3rd ACM Symposium on Computer Science and Law
March 12-13, 2024 Boston, MA USA

3rd ACM Symposium on Computer Science and Law March 12 – 13, 2024, Boston, MA USA The 3rd ACM Symposium on Computer Science and Law is soliciting submissions of both original research papers and systematizations of knowledge (SoKs). Submissions are expected to take a holistic, interdisciplinary approach. To be of interest, proposed solutions should not simply apply computer science to law or apply legal analysis to computer – related technologies; r ather, they should integrate the two disciplines in a way that surpasses what either could accomplish by itself. SoKs are papers that evaluate, systematize, and contextualize existing knowledge, often providing important new viewpoints, challenging long – he ld beliefs, or devising useful taxonomies. SoK contributions that present, discuss and compare educational methodologies in the nexus of CS and Law are welcome as well.

Key dates and submission URL:


The prevalence of sophisticated computation and massive data collection has created a growing need for research that combines deep understanding of the power and the limitations of computing with expertise in multiple aspects of law. Indeed, recent years have seen multiple venues for disseminating such research. These include, among others, the Symposium on the Foundations of Responsible Computing, the ACM Conference on Artificial Intelligence, Ethics and Society, the ACM Conference on Fairness, Accountability, and Transparency, the 2020 Simons Institute Workshop on Algorithm Design, Law, and Policy, and the 2020 DIMACS workshop on Co – Development of Computer Science and Law.

The Computer Science and Law Symposium (whose first and second meetings took place in 2019 and 2022, respectively) seeks to build a community of scholars, as well as lawyers and computing professionals, who are fluent both in computational thinking and its rigorous mathematical formalisms, and in legal scholarship and thought with its equally rigorous yet human centric set of principles, methodologies and goals. Central to the study
of “computer science and law” is the creation of a body of scholarship aimed towards the co – design of law and computing technology to further society.

Topics of interest include but are not limited to:

Submitted papers must not substantially overlap with papers that have been published or accepted for publication or that are simultaneously submitted and under review by a conference or workshop with published proceedings. Simultaneous submission of substantially expanded versions to refereed journals is permitted. For example, authors of papers submitted to law reviews in the August 2023, window may submit10-page versions of those papers to CSLAW’24. Similarly, authors may simultaneously submit 10-page papers to CSLAW’24 and substantially expanded versions of those papers to journals in ComputerScience and other disciplines.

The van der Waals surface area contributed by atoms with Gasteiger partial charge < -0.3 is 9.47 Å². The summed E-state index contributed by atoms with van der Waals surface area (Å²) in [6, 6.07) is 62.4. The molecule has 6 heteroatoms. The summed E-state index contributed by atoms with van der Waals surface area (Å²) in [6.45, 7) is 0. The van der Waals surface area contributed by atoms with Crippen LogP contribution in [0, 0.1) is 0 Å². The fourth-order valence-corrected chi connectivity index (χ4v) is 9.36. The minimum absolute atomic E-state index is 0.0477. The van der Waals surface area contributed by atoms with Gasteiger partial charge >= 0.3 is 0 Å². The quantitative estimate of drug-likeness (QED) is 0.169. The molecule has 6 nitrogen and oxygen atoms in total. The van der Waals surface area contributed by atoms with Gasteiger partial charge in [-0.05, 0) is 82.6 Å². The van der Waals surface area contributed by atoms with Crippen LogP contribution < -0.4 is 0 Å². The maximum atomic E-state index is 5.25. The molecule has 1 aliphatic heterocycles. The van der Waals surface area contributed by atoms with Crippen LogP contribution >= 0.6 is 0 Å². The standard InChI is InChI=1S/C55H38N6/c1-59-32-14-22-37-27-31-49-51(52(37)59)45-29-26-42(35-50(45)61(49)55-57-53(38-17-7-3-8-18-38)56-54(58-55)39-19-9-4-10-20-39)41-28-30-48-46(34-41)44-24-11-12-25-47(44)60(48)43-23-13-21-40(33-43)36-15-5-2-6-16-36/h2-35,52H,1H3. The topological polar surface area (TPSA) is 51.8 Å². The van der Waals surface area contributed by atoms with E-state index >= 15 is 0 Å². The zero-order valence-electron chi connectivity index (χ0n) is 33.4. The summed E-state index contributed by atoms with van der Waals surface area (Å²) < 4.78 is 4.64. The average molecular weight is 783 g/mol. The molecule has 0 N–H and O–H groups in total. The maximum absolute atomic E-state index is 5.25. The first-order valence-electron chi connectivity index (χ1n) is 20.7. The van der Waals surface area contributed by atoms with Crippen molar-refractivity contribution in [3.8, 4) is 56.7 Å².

All submitted papers will be evaluated based on their merits, particularly the extent to which their contributions are truly interdisciplinary. For papers that might raise ethical concerns, authors are expected to convince reviewers that proper procedures (such as IRB approval or responsible disclosure)have been followed and that due diligence has been done to minimize potential harm. Submitted papers may be rejected, at the discretion of the PC chairs, for being out of scope. Authors who have questions about whether their papers are in scope are encouraged to ask the PC chairs in advance.

Submission instructions:The submission should begin with a title, followed by the names, affiliations and contact information of all authors, and a short abstract. It should contain a scholarly exposition of ideas, techniques, and results, including motivation and a clear comparison with related work.Submissions should be in PDF format,US letter size, single column, 11 point text with margins comparable to the Latex full page format.While there is no limit to the number of pages in a submission, the first 10pages (excluding the title page and the references) should include sufficient information to evaluate the submission.In particular, reviewers will be expected to readonly the first 10pages. Additional pages can be read at the reviewer’s discretion.

At least one author of each accepted paper is required to attend in order to present the paper and is expected to participate actively in the symposium

Proceedings information

A 10-page version of the accepted papers will be included in the symposium proceedings. The proceedings will be published in digital form only and made available in open-access mode at no cost to authors.

Lightning talks

There will be “lightning-talk” sessions in which participants give very short talks on material that will not be published in the proceedings. Suitable topics include (but are not limited to)very recent or partial results, open problems, and announcements of computer science and law events and opportunities. Lightning-talk submissions will be due shortly before the symposium dates, and submission instructions will be posted on the symposium website at that time.

Program Committee

Symposium proceedings will be published in digital form only in the ACM Digital Library, and the papers will be accessible for free via an ACM OpenTOC posted on the Symposium website.  At least one author of each paper is required to attend in order to present the paper and is expected to participate actively in the symposium.  Presenters may attend remotely.